Worker's Fatal Electrocution Leads to $119,700 Fine for Landscaping Firm
OSHA has cited Richard Kaposy, doing business as Treeman Landscaping, for safety violations following a fatal worker electrocution at a Bethel Park, Pa., worksite.
OSHA initiated an investigation April 21 when a worker made contact with a high-voltage power line while tree cutting. As a result of the investigation, the company was cited for two willful, seven serious, and three other-than-serious violations.
"This company did not take the proper precautions to protect workers faced with potential electrical hazards," said Robert Szymanski, director of OSHA's Pittsburgh's Area Office. "These violations must be abated immediately to prevent another fatality."
The willful violations were for failing to provide personal protective equipment for workers cutting in and below trees, and for ensuring that an unqualified worker did not work in proximity to an energized electrical line. A willful violation is one committed with intentional knowing or voluntary disregard for the law's requirements, or with plain indifference to worker safety and health.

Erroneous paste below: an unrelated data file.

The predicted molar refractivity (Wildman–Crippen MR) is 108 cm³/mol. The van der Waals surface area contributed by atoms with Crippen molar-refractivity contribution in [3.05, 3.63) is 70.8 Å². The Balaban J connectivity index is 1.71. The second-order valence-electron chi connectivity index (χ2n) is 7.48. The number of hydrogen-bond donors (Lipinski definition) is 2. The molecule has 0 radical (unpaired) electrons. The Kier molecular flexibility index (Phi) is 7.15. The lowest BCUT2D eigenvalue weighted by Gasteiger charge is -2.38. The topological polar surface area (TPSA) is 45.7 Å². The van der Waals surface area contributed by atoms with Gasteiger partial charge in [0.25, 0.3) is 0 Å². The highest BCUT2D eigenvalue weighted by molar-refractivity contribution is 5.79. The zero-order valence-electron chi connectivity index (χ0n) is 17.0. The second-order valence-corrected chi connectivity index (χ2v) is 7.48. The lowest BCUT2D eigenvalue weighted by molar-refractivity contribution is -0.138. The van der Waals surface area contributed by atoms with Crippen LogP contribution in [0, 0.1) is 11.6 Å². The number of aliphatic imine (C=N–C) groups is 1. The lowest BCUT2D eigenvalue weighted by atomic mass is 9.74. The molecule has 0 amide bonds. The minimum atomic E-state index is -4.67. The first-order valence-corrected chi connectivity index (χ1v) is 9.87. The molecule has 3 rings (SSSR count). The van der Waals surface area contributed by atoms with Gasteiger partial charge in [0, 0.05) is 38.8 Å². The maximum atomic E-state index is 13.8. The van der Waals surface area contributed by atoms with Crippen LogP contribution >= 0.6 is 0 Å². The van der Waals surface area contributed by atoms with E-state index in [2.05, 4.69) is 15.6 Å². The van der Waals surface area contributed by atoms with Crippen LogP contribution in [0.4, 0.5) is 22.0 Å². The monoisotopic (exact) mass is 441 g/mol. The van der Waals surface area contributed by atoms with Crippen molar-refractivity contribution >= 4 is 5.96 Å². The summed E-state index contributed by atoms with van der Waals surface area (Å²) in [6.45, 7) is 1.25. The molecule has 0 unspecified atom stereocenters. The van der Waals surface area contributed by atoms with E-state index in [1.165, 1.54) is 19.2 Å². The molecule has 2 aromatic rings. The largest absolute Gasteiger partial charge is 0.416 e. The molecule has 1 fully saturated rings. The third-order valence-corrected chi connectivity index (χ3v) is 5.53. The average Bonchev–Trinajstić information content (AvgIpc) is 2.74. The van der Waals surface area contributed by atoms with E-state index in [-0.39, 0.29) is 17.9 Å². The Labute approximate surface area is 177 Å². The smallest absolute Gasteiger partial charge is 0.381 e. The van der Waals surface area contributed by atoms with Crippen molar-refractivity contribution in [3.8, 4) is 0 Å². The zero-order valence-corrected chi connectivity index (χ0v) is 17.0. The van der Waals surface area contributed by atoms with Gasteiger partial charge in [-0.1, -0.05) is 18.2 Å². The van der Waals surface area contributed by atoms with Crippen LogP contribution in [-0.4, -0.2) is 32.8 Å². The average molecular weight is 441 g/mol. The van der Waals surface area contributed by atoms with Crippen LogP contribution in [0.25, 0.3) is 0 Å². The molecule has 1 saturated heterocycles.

The serious violations include failing to conduct a hazard assessment, provide personal protective equipment training, and provide first aid supplies. A serious citation is issued when there is substantial probability that death or serious physical harm could result from a hazard about which the employer knew or should have known.
The company received other-than-serious violations for failing to develop, implement and maintain a hazard communication program, maintain material safety data sheets for hazardous chemicals used by employees on site, and provide information and training to employees on the hazardous chemicals in their work area. An other-than-serious violation is one that has a direct relationship to job safety and health, but probably would not cause death or serious physical harm.
The proposed OSHA penalties total $119,700. The company has 15 business days from receipt of the citations to comply, ask for an informal conference with OSHA's area director or contest the citations and proposed penalties before the independent Occupational Safety and Health Review Commission.